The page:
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".['181.SI!ED BY J. MASOV, 17,0ITY ROAD,

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JANUARY, 1855.


(With an Engraving.) The spacious hippodrome--the racing-ground--of ancient Constantinople, part of which appears in the fore-ground of our picture, no longer remains in its original extent, to show the site of conflicts between adverse fuctions, as well as bands of racers; neither does the mosque of St. Sophia represent the grandeur of the former church, as it rose to the admiration of the Greeks. We therefore now speak of the original fabric, the church, and defer to our next Number a description of its actual condition, as the mosque.

Various writers, contemporary with the building at several stages of its history before it fell into possession of the Turks, have described it from observation ; but we borrow the half-true and half-legendary account of an anonymous writer, preserved among the Byzantine histories,* in preference to the others, because it reveals the superstition of the Greeks, as well as the chief outlines of architectural description. The reader will easily distinguish between the reality and the superstition of the tale.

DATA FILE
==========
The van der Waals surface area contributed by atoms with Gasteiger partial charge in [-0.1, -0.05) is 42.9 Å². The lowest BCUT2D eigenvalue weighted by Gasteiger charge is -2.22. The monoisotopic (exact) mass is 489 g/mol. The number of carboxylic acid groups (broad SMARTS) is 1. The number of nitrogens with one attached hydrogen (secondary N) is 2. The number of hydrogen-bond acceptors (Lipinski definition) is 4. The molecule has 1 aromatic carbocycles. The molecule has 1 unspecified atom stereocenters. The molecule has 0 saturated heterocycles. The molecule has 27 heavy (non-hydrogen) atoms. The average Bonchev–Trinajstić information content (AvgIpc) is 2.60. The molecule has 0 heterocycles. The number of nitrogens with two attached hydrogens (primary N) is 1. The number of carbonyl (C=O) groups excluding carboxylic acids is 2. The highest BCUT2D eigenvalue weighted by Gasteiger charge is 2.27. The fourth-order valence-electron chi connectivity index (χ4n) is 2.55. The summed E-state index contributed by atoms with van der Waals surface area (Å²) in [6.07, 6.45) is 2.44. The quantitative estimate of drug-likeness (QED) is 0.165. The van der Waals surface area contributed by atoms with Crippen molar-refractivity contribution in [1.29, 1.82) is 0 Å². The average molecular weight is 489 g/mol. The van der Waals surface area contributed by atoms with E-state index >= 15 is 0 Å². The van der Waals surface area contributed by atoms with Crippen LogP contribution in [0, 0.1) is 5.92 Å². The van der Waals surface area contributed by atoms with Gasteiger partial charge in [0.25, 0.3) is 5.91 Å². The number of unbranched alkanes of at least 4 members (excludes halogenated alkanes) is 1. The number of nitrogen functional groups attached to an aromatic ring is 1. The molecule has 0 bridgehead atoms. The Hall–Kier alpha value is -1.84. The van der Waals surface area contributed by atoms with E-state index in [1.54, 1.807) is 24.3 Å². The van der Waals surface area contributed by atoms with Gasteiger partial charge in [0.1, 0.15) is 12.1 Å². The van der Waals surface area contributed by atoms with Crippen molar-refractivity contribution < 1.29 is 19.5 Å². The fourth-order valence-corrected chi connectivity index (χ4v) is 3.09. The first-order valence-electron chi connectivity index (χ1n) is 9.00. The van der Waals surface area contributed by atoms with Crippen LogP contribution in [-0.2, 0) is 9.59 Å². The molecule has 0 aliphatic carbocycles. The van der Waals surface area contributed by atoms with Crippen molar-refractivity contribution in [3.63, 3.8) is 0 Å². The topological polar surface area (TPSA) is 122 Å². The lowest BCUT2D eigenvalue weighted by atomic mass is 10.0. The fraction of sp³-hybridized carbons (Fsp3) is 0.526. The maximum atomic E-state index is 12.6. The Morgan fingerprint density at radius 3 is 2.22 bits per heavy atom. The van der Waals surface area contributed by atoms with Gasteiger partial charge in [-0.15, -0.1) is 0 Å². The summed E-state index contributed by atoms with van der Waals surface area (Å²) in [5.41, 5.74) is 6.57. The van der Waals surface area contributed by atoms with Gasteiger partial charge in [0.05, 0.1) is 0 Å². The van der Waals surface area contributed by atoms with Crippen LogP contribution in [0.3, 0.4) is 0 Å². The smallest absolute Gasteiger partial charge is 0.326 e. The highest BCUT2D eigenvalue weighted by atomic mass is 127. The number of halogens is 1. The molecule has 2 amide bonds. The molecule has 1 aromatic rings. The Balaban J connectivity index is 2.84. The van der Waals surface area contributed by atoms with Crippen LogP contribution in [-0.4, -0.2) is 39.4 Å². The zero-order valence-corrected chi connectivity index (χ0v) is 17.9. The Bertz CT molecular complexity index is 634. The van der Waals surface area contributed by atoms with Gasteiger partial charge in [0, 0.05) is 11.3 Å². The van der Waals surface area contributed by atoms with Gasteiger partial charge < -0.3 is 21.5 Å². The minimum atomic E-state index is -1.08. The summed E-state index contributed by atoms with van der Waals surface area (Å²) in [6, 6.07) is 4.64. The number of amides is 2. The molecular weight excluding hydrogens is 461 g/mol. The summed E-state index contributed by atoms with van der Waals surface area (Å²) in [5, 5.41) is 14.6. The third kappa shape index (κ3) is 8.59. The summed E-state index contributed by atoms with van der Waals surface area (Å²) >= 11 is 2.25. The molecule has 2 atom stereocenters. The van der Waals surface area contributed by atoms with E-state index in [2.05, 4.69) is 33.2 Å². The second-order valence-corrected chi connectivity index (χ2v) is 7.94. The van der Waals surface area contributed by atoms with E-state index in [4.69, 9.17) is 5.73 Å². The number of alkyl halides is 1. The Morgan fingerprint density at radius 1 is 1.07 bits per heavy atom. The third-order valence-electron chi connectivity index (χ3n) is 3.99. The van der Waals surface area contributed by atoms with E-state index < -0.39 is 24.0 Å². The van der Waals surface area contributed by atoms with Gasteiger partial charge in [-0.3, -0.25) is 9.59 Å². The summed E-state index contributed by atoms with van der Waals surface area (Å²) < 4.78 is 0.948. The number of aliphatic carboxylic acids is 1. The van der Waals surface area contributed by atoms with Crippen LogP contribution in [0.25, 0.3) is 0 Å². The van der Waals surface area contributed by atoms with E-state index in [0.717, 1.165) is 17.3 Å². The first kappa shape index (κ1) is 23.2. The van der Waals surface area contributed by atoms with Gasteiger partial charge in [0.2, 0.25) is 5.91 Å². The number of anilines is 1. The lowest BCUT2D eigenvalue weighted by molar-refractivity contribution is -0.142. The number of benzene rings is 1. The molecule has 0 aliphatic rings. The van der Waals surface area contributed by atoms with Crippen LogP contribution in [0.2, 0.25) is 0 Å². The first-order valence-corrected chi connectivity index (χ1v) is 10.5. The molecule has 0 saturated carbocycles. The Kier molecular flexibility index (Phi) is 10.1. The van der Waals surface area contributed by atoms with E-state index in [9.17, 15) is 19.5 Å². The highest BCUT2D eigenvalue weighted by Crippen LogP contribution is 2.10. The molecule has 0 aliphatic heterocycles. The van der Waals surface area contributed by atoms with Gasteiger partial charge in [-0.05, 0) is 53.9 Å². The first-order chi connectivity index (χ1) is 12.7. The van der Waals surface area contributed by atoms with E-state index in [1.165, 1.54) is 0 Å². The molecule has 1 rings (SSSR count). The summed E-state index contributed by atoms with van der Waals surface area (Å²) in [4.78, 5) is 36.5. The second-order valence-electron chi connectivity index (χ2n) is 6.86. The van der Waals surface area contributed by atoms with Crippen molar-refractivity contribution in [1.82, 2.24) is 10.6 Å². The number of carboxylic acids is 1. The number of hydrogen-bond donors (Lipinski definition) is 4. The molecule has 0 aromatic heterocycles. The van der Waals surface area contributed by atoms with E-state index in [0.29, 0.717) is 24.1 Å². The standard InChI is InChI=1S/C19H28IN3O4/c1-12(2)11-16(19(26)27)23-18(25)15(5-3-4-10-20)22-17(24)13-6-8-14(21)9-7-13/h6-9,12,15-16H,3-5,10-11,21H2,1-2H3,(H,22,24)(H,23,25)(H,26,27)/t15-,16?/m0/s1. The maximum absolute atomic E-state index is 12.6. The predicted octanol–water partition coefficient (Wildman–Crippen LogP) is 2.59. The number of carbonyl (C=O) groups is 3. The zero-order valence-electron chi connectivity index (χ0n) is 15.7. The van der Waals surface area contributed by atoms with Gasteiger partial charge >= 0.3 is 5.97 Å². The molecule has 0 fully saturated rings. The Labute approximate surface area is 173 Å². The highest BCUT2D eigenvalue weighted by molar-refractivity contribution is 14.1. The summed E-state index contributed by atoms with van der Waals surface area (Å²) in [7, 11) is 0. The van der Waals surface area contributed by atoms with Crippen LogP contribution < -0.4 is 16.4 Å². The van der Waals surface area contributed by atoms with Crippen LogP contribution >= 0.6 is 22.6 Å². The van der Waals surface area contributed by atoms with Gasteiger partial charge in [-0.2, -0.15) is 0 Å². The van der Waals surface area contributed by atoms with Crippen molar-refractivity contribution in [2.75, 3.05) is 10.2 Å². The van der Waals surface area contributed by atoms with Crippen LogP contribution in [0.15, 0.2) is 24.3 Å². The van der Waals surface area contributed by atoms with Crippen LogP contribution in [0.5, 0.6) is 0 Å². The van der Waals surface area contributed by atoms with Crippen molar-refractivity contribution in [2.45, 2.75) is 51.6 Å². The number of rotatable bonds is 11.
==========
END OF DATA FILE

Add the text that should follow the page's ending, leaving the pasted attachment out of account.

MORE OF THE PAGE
A church was built at first on the same spot by Constantine the Great, in an oblong form, and adorned by that half-pagan Monarch with a multitude of statues.

"Imperium Orientale, sive Antiquitates Constantinopolitanæ," &c. Anselmi Banduri. Pars. iii., lib. iv.

VOL. XIX. Second Series.

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